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7 Things you Need to Know About Comedian Ron Funches
We chatted with Funches about finding confidence in strange places and joking about things that matter to you
As kid growing up in Chicago, Ron Funches never imagined that comedy would be his career. Whenever he and his sister got in trouble, in order to avoid a scolding from his mother, Funches would use his talent to diffuse the situation. “I made up jokes about our mom and our family to my sister and she would crack up, and then my mom would too,” he laughs. “When my mom finally broke down laughing we didn’t get punished. She thought it was funny. That was the first time I thought to myself, ‘Maybe I am funny.’”
As a teenager Funches relocated to Oregon where he made his debut as a comedian about seven years ago at the age of 23. Since then Funches, whose loveable laidback stage persona is a perfect vessel for his razor sharp observations on everything from casual racism to raising a son with autism, has taken the national comedy scene by storm appearing on shows like New Girl, Kroll Show, and Conan O’Brien as well as starring in NBC’s upcoming show Undateable, which airs its first episode May 29. “I’m just generally pretty happy to be alive,” says Funches, who relocated to L.A. about a year and a half ago. “I think my comedy is about finding the good in bad situations—finding the joy. Why be angry? It doesn’t help anything.”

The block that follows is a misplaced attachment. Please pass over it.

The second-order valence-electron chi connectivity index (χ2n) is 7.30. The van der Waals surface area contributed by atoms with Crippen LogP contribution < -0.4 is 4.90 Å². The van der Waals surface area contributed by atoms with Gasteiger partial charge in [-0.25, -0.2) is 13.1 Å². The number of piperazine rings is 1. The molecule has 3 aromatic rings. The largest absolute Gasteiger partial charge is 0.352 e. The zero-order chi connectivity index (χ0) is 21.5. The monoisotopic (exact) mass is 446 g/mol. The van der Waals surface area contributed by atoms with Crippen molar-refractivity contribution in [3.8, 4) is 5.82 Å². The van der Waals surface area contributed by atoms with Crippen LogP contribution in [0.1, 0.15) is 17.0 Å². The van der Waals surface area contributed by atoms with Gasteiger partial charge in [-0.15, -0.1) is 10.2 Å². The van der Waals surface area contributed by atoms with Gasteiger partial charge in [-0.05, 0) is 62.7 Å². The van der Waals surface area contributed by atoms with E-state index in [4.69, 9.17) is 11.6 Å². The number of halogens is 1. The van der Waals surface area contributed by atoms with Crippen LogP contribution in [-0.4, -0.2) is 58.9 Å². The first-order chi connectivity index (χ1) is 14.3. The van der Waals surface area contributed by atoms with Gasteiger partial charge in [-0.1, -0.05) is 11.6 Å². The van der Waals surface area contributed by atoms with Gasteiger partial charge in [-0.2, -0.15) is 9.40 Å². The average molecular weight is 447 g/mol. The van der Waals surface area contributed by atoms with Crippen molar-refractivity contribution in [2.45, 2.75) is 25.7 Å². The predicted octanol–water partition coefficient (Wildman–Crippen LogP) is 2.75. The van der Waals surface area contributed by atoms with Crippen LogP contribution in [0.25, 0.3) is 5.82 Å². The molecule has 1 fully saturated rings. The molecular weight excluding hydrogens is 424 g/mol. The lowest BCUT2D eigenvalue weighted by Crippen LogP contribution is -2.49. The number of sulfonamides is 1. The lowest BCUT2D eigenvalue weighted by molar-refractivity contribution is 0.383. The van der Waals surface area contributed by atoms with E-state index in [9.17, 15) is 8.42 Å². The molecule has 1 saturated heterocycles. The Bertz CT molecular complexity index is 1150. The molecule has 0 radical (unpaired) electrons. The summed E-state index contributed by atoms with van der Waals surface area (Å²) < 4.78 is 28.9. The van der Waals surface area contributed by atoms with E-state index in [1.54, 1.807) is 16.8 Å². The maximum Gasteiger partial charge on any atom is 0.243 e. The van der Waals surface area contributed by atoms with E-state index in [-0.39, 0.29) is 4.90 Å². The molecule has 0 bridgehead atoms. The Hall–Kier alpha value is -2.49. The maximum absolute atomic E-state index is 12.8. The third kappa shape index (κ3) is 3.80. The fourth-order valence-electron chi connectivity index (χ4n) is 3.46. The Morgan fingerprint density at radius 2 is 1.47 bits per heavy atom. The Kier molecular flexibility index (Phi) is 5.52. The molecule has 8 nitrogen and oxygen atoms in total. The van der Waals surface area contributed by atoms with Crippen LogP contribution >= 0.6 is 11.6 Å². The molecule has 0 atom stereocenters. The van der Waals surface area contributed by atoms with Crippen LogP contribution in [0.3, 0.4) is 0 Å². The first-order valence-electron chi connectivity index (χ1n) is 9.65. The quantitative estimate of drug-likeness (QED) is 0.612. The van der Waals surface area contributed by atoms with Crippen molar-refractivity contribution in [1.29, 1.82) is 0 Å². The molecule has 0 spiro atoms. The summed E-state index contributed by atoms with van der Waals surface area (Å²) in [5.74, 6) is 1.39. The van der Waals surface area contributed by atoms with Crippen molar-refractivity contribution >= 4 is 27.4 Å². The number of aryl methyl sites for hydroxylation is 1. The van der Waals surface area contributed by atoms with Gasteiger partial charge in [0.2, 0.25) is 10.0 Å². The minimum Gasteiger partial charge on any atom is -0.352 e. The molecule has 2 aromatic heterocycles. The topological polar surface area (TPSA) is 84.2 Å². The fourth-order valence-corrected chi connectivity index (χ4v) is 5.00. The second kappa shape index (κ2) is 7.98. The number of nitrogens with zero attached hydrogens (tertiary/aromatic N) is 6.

We spoke with Funches about his comedy, and finding confidence in strange places, and joking about things that matter to you.
❶ Funches recently completed a promotional tour for Undateable, an upcoming NBC show about a group of misfits who set out to find love. “It was the weirdest tour I’ve ever been on,” he says. “You usually stay at crappy motels with television sets from the ‘80s. On this tour, we’ve been staying at the Four Seasons and getting free massages.”
❷ Before turning to comedy full-time, Funches worked a range of jobs. “I’ve worked as grocery store cashier, I’ve worked at a bank call center, and as a Lady Liberty for Liberty Tax Service dancing around with the sign for a while,” he says. The latter taught him quite a bit about himself as a performer.
❸ “Dancing around with that sign really took my ego away,” Funches says. “It made me think to myself, if I can dance around with this sign then I should be able to go on stage on not be afraid of anything.”
❹ Funches’ style of performance is completely his own. Where many other comedians create stage personas that are boisterous, obnoxious, and loud, Funches prefers comedians “who can control a crowd while still being quiet.” Much like himself.
❺ “Some of my biggest influences are people like Steven Wright and Todd Berry,” Funches says. “I’m a shy person and I don’t think people who aspire to do comedy think that’s an option.”
❻ One thing that makes Funches’ act so compelling is his openness about being the parent of a child with autism. Funches brings up his son in his routine a lot, joking lovingly about his condition: “His three favorite words are ‘more,’ ‘pancakes,’ and ‘beyotch.’” “It’s a big part of my life,” he says. “Generally it’s easier to tell a joke over and over again when it’s something you truly care about.”
❼ The response has been positive. “A lady emailed me that her child had been diagnosed with autism and that hearing my material on the subject had helped her,” Funches says. “To me, it just means that I’m making the right decision in talking about this.”